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What is Up-and-Coming in Diabetes Technology?

Posted in Diabetes Research News

 A new year is underway, and with that comes the emergence of advances in diabetes technology. Companies like Tandem, Dexcom, Medtronic, Insulet, and Senseonics are continuing to move forward with projects that have been in the works for several years, as well as new ones. They are constantly striving to improve how diabetes is managed and to enhance the quality of life for those living with the disease.

Here are just a few of the technology changes in the works:

Closed loop systems. Many companies are still working to refine these processes. It is difficult to create an effective system that requires no user interaction, but they are getting closer. Currently, they are focused on reducing the amount of user input necessary and turning to sensor technology to measure and track blood glucose levels, automatically dose according to individual needs, and predict glucose levels. No fully closed loop systems are expected to be released in 2018, however.

Smartwatch and smartphone compatibility. Many people nowadays own smartphones and smartwatches. Companies are leveraging these connections to bring glucose monitoring right to people’s fingertips. With improved sensors and Bluetooth technology, data can be delivered directly to these devices through apps that allow for better tracking and monitoring of glucose levels. Users would also have the option of sharing this data with others, such as healthcare providers. There are a variety of apps in development with features to improve diabetes management.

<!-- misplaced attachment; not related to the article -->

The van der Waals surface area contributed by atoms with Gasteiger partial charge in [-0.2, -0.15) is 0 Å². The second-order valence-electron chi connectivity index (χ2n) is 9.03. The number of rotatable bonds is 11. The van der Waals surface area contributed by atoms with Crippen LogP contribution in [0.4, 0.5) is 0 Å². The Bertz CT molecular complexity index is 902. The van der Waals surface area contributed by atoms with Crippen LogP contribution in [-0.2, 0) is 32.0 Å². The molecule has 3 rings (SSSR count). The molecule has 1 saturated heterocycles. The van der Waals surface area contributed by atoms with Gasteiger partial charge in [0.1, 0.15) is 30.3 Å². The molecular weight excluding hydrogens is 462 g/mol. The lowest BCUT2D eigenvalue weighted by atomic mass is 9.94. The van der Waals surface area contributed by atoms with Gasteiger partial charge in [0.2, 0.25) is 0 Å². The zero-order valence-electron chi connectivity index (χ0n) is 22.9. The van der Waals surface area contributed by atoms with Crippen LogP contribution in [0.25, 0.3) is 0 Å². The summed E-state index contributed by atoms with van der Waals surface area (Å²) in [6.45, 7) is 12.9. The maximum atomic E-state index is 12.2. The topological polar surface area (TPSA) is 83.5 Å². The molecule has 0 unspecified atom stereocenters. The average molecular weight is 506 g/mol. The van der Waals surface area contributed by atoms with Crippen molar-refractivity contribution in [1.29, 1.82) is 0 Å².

Improved sensors. Speaking of sensors, they’re changing too. Industry leaders are looking to make sensors smaller yet more effective and accurate. They are also trying to extend the length of wear and reduce the number of daily calibrations needed. In turn, this would allow individuals more freedom and require less interaction with these systems while still managing blood sugar.

Increased FDA approval. There are some devices and technologies that are approved internationally but are not yet available in the United States. Or, approvals in the United States are stricter. International companies are looking to expand the availability of certain products in the U.S. and ensure that their diabetes care technology meets required standards.